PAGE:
That might be the solution for rcompare, rmin and rmax. You consider them real compare, etc., I consider them rational compare, etc. As long as we do not document either interpretation we are all happy One of these things were we should also agree to disagree. To you, Inf is larger than anything concrete, to me, Inf is merely larger than the largest number that can be represented as a float.

As a passenger A on this thread, Inf is larger than any real numbers clearly by definition.

Your view is incompatible with IEEE float arithmetic and also it would imply to be forced to not accept Inf as an arithmetic operand (as it would not have a fixed value).

?- A is 1.0/inf.
A = 0.0.
?- A is 1e308*10.0.
ERROR: Arithmetic: evaluation error: float_overflow'
ERROR: In:
ERROR:    _1526 is 1.0e+308*10.0
ERROR:     toplevel_call(user:user: ...) at /usr/lib/swi-prolog/boot/toplevel.pl:1173
?- A is 1.0/1e308/10.
A = 1.0e-309.


As a side note, the float overflow here above is surprising for me.

That is one view, but you get Inf as a result of a computation results in a number that is larger than the maximum number that can be represented. Also addressing @abramobagnara’s issue:

?- set_prolog_flag(float_overflow, infinity).
true.

?- A is 1e308*10.0.
A = 1.0Inf.


Now to claim that any concrete (rational) number is smaller than this number is rather dubious to me. Note that rational numbers can be much bigger than what can be represented by floats.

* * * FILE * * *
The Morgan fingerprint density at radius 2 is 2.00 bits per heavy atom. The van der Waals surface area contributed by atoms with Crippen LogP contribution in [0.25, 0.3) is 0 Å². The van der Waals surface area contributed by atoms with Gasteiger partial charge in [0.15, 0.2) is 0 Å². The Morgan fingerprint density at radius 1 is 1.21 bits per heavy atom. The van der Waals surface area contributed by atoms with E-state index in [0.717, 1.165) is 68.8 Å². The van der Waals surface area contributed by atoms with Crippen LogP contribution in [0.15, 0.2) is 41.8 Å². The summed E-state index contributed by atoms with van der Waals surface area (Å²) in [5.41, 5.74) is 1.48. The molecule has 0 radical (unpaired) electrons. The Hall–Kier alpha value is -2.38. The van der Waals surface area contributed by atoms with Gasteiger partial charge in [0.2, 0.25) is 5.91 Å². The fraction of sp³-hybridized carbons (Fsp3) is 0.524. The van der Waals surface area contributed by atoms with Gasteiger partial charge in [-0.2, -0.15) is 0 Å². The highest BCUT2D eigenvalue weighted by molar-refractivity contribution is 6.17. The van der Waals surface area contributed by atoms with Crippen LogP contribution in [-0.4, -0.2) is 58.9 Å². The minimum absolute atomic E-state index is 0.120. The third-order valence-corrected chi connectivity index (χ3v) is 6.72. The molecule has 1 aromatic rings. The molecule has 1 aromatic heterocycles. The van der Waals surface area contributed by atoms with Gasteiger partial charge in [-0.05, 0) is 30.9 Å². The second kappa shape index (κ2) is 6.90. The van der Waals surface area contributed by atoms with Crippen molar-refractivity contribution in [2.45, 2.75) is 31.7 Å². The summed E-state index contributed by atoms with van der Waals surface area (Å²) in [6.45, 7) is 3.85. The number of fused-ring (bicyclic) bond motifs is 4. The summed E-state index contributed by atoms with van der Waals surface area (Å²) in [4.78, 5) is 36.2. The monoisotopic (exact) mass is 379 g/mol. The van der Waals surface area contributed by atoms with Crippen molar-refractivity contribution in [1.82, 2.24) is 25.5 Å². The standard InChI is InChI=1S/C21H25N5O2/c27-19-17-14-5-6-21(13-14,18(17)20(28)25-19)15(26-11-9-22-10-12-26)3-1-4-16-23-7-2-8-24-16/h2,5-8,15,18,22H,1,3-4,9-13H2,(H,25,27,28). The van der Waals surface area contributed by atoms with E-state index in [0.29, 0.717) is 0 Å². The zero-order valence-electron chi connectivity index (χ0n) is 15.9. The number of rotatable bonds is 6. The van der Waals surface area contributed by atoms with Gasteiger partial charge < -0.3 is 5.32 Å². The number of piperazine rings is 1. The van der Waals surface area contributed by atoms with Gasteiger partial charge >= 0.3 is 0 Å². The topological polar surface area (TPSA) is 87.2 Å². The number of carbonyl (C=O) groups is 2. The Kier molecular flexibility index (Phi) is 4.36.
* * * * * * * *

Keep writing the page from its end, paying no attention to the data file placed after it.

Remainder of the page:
Floats are weird. -1.0/inf → -0.0, one of these other funny values.

Bottom line, I consider a computation tainted when floats come in. Results are only correct under the weird rules of floating point arithmetic but not in the world where these numbers come from, i.e. “real” real numbers (pi, e, log, sin, …) or rational numbers.

Anyway, let us decide on the name of these three functions and forget about it I wanted to say the following obvious mathematical common sense

1 does not imply 2:

1. x > y for all y which is representable.
2. x is INF.

Anyway this is a passenger’s comment on common usage of INF.

1 Like

Back to names.

I think compare logically belongs in the same arithmetic function group as sign. Both take any numeric value(s) as arguments and evaluate to -1, 0, or 1. So while it wouldn’t be my first choice, something like cmp_sign or comparesign wouldn’t be too bad.

maxreal/minreal is a bit more problematical. Perhaps just maxR/minR (less emphasis on real) or just maximum/minimum might work.

Hope someone has a better idea.

Not to ignore the other issues.

Not quite. To me the infinities are members of the extended set of reals, which is ordered, and thus they can be compared with any other member. The fact that infinities are internally represented in SWIP by IEEE floating point values is an implementation detail which, I hope, is outside the scope of this discussion.

Or you can just write 1.0Inf (or inf in an arithmetic expression); no computation involved.

I interpret this result as due to a normal floating point rounding error in multiply:

?- A is roundtoward(1e308*10,to_nearest).
A = 1.0Inf.

?- A is roundtoward(1e308*10,to_negative).
A = 1.7976931348623157e+308.


and yes any finite rational number (or float) is smaller than infinity regardless of how that infinity was generated. Again the focus of this discussion is on comparison, not arithmetic in general (like * above).